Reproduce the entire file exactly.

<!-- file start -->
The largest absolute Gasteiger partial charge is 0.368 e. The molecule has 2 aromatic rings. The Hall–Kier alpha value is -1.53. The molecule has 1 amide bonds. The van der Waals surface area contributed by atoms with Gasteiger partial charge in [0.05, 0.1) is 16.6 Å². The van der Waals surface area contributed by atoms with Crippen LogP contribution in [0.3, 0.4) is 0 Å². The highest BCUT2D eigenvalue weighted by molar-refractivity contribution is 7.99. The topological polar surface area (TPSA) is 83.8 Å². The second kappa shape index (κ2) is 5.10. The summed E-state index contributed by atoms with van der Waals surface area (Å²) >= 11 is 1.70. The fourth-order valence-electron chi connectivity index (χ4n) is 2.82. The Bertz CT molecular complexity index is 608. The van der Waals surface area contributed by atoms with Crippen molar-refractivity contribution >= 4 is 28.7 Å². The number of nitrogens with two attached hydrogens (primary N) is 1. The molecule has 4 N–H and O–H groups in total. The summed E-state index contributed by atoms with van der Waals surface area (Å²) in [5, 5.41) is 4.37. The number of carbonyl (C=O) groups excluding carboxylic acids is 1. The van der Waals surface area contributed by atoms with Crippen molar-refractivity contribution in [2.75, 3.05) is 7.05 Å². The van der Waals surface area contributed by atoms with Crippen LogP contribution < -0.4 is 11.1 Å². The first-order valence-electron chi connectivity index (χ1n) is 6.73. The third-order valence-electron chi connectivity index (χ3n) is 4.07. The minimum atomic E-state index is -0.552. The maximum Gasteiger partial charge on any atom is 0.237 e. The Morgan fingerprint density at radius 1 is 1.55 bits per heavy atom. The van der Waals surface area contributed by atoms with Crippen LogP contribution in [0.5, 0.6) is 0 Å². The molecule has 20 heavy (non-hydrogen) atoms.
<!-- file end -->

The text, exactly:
The largest absolute Gasteiger partial charge is 0.368 e. The molecule has 2 aromatic rings. The Hall–Kier alpha value is -1.53. The molecule has 1 amide bonds. The van der Waals surface area contributed by atoms with Gasteiger partial charge in [0.05, 0.1) is 16.6 Å². The van der Waals surface area contributed by atoms with Crippen LogP contribution in [0.3, 0.4) is 0 Å². The highest BCUT2D eigenvalue weighted by molar-refractivity contribution is 7.99. The topological polar surface area (TPSA) is 83.8 Å². The second kappa shape index (κ2) is 5.10. The summed E-state index contributed by atoms with van der Waals surface area (Å²) >= 11 is 1.70. The fourth-order valence-electron chi connectivity index (χ4n) is 2.82. The Bertz CT molecular complexity index is 608. The van der Waals surface area contributed by atoms with Crippen molar-refractivity contribution >= 4 is 28.7 Å². The number of nitrogens with two attached hydrogens (primary N) is 1. The molecule has 4 N–H and O–H groups in total. The summed E-state index contributed by atoms with van der Waals surface area (Å²) in [5, 5.41) is 4.37. The number of carbonyl (C=O) groups excluding carboxylic acids is 1. The van der Waals surface area contributed by atoms with Crippen molar-refractivity contribution in [2.75, 3.05) is 7.05 Å². The van der Waals surface area contributed by atoms with Crippen LogP contribution < -0.4 is 11.1 Å². The first-order valence-electron chi connectivity index (χ1n) is 6.73. The third-order valence-electron chi connectivity index (χ3n) is 4.07. The minimum atomic E-state index is -0.552. The maximum Gasteiger partial charge on any atom is 0.237 e. The Morgan fingerprint density at radius 1 is 1.55 bits per heavy atom. The van der Waals surface area contributed by atoms with Crippen LogP contribution in [0.5, 0.6) is 0 Å². The molecule has 20 heavy (non-hydrogen) atoms.